ALBUQUERQUE — Remember BYU's dismal 1-4 start to open the season?
Well, the Cougars made that seem like a distant memory Saturday. Playing in the first bowl game of the year, BYU manhandled UTEP, 52-24, in the New Mexico Bowl at University Stadium.
The Cougars concluded their mercurial 2010 campaign by winning six of their final eight games.
"I think this was a continuation of that same trend, which has been consistent over the last eight weeks or so," said coach Bronco Mendenhall. "And it's a great way for this team to finish the season. It's a great way for them to remember the 2010 team and I'm proud of them."
With the win, BYU (7-6) sealed its fifth consecutive winning season under Mendenhall and capped off the year with an impressive blowout of the reeling Miners (6-7).
The bowl's defensive MVP, senior safety Andrew Rich, who had two interceptions and a sack, summed it up best amid the postgame celebration when he said, "7-6 has never felt so good."
Once again, BYU played a complete game, both offensively and defensively. While BYU gained 514 yards on offense, the defense dominated the Miners, holding them to minus-12 yards rushing. The Cougars recorded nine tackles-for-loss, three interceptions, four pass breakups and four sacks.
Freshman quarterback Jake Heaps, who revealed that he played with a fractured rib that he had sustained in the Utah game, earned bowl offensive MVP honors by throwing four touchdown passes — three to freshman wide receiver Cody Hoffman. The Cougars also set a school bowl record and New Mexico Bowl record for most points scored (52).
All in all, not a bad way to say goodbye to the Mountain West Conference and head into independence next fall.
BYU came out hungry and aggressive from the start against UTEP, as the defense forced the Miners to punt on their first possession. That was followed by a 43-yard punt return by J.D. Falslev, and a quick score to take the lead.
"I was really impressed with the fast start of our team," Mendenhall said. "I know that they were eager to play."
Midway through the second quarter, the Cougars had seized a commanding 31-3 lead as BYU's offense rolled and the defense aggressively blitzed Miner quarterback Trevor Vittatoe, forcing plenty of mistakes.
"Coach Mendenhall wanted to be aggressive with the play-calling. I think he wanted to send a message that we were going to bring pressure and that we were going to stop the run," Rich said. "When you're able to do that, it puts them in tough situations. That made us vulnerable for big plays, but I thought it was very effective early in the game."
"Right from the get-go, the way our defense set the tone, it was huge," said Heaps.
BYU's offense was balanced and explosive. Heaps led the way, completing 25-of-34 passes for 264 yards and one interception.
"It was a special opportunity. It was a blast to be out there. It was rewarding to send our seniors out right," said Heaps. "As an offense, we've gotten better in each game. We're progressing more and more. We had to regroup and kind of start over when I was named the starter (last September). We're showing what we're capable of on offense."
Asked about Heaps' development, Mendenhall said, "I think you saw more complete play and a little bit more consistency. I think he has a very bright future. He continues to learn how to lead our team, he continues to learn what it means to be the quarterback at BYU. Now he knows what it feels like to win a bowl game at the college level. That's something a lot of first-year quarterbacks don't have the opportunity to do."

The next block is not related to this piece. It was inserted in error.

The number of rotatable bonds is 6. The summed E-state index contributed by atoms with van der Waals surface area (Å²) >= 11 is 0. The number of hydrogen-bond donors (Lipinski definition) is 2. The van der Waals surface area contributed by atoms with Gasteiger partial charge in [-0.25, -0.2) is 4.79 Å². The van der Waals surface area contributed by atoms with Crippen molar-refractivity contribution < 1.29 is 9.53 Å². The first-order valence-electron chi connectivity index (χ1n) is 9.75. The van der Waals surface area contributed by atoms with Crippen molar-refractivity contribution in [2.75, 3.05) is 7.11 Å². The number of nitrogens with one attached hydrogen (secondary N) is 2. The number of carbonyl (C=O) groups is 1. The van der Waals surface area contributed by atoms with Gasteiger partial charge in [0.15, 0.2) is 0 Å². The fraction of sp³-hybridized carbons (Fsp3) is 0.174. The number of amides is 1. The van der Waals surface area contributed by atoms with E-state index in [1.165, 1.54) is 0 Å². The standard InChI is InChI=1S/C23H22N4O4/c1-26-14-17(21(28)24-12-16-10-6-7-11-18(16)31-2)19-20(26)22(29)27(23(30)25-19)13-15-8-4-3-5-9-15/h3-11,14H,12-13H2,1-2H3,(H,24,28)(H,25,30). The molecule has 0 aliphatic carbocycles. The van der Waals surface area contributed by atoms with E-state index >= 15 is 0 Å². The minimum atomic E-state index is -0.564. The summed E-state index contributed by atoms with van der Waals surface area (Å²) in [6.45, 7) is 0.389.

UTEP coach Mike Price was impressed with Heaps. "I like him a whole lot. He didn't play like a freshman, he played like a veteran," he said. "He commanded the offense really well."
BYU rushed for 219 yards as freshman Joshua Quezada gained a game-high 101 yards and a touchdown on 15 carries while JJ Di Luigi had 98 yards and a TD on 20 carries.
"Being able to run the football and be able to protect our quarterback was the difference in the game," Mendenhall said.
Heaps also gave credit to the Cougar offensive line, which gave up zero sacks against UTEP.
"We have the best offensive line in the country," he said. "They've carried us all year long."
The end of the first half and the opening minutes of the second half played key roles in BYU's victory. Late in the second quarter, after UTEP intercepted Heaps, the Miners reached the Cougar 3-yard line but were turned away by the BYU defense as time expired. The Cougars held a 31-10 lead at halftime.
Then, to open the third quarter, the BYU offense drove 75 yards in 6:36 to extend their advantage to 38-10.
"When they came out and put together a fine drive (to start the third quarter), it was difficult to take," Price said.
For Mendenhall, the defense's overall effort was gratifying. He took over as defensive coordinator in early October after firing Jaime Hill, a move that sparked the entire team.
"These guys have a special place in my heart," Mendenhall said of the defense. "I made a very difficult decision eight weeks ago. Our team was struggling and our culture was failing. I didn't really know what else to do, other than immerse myself in the coaching and lock arms with our team and try to provide an example and let them know I was with them. To see them respond the way they have, I don't think they've played a poor game since then."
And they nearly erased memories of that abysmal 1-4 start.